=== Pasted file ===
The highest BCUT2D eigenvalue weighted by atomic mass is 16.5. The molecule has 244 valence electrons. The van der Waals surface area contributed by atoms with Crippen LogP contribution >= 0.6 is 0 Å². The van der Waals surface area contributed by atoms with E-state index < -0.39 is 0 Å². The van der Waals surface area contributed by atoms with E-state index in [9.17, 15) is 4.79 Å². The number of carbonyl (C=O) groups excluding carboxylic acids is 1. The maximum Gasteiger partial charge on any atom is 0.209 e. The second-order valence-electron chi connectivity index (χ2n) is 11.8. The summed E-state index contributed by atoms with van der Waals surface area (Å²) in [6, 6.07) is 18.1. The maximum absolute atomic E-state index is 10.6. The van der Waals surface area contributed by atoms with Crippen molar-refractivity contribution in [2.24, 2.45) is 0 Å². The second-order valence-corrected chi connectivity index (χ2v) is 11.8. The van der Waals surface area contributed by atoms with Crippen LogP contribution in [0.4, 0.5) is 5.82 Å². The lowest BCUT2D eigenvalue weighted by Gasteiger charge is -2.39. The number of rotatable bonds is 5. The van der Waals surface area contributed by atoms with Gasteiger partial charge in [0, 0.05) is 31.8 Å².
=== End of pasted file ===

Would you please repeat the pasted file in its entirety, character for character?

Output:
The highest BCUT2D eigenvalue weighted by atomic mass is 16.5. The molecule has 244 valence electrons. The van der Waals surface area contributed by atoms with Crippen LogP contribution >= 0.6 is 0 Å². The van der Waals surface area contributed by atoms with E-state index < -0.39 is 0 Å². The van der Waals surface area contributed by atoms with E-state index in [9.17, 15) is 4.79 Å². The number of carbonyl (C=O) groups excluding carboxylic acids is 1. The maximum Gasteiger partial charge on any atom is 0.209 e. The second-order valence-electron chi connectivity index (χ2n) is 11.8. The summed E-state index contributed by atoms with van der Waals surface area (Å²) in [6, 6.07) is 18.1. The maximum absolute atomic E-state index is 10.6. The van der Waals surface area contributed by atoms with Crippen molar-refractivity contribution in [2.24, 2.45) is 0 Å². The second-order valence-corrected chi connectivity index (χ2v) is 11.8. The van der Waals surface area contributed by atoms with Crippen LogP contribution in [0.4, 0.5) is 5.82 Å². The lowest BCUT2D eigenvalue weighted by Gasteiger charge is -2.39. The number of rotatable bonds is 5. The van der Waals surface area contributed by atoms with Gasteiger partial charge in [0, 0.05) is 31.8 Å².